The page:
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It Pays to Identify the Signs of Storm Damage

May 19, 2014

The weather in Illinois hasn’t been exactly pleasing over the past few months. After multiple barrages of storms, another one has recently hit the Chicago area. The Chicago Tribune has a report on this issue:

A powerful thunderstorm system moved into the Chicago area Tuesday night, bringing damaging winds, golf-ball-sized hail and reports of flooding and lightning strikes.

The super-cell thunderstorm system, a product of warm air from the Mississippi Valley meeting a cold front from the northwest, arrived Tuesday evening and moved from Chicago’s west suburbs to its south suburbs and beyond, officials said.

Hail two inches in diameter was reported in Palos Park, Romeoville and Homewood, and “tennis ball-sized” hail stones could have fallen in some places, according to Ben Deubelbeiss, a meteorologist with the National Weather Service in Romeoville.

The prolonged severe weather season raises the alarm for homeowners when it comes to maintaining their property. Little hiccups worsen when unattended, which is why Rogers Roofing Inc., a reputable roofer in Chicago, advises checking your home for storm damage once the rain stops.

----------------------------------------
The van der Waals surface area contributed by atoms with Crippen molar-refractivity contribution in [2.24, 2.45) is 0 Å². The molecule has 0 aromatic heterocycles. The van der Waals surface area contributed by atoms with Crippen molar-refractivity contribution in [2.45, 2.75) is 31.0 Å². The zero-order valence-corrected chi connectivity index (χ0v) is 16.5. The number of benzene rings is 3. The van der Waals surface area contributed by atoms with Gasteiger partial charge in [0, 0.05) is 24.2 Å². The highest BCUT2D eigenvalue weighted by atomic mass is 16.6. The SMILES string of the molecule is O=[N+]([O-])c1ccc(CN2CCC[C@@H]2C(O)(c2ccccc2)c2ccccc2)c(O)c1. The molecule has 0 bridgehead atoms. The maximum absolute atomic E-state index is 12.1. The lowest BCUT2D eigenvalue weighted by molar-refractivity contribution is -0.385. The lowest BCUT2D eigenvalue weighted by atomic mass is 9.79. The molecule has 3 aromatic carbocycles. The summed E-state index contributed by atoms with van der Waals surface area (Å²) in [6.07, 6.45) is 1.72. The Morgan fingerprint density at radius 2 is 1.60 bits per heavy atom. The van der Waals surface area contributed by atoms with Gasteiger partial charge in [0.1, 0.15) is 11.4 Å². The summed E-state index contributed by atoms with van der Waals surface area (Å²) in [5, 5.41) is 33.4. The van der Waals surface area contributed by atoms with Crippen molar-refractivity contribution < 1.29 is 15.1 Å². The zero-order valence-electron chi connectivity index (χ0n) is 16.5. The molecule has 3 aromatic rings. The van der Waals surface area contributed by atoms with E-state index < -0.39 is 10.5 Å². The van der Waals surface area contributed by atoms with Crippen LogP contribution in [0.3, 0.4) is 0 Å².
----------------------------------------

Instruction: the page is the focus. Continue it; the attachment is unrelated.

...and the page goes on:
For asphalt roofs, there might be bruises or dark spots, which are signs of hail damage. The roofing granules may have also been knocked away during the storm. Cracks, holes, and missing shingles are also obvious indicators. Split seams are quite common too after a severe wind beating, especially if there was a tornado.

Other types of roofs such as metal, shake, tile, and slate are also prone to storm damage. The signs are somewhat similar, as shingles and seams can be vulnerable areas of the roof. Check if there are tree limbs, debris, and other possible missiles that are on the roof, as these can cause some serious structural damage.

Know these signs or better yet get help from an expert for roofing in Orland Park IL like Rogers Roofing. It pays to immediately spot damage and address it promptly before the next storm hits.

(Article excerpt from Severe thunderstorms strike Chicago area, Chicago Tribune)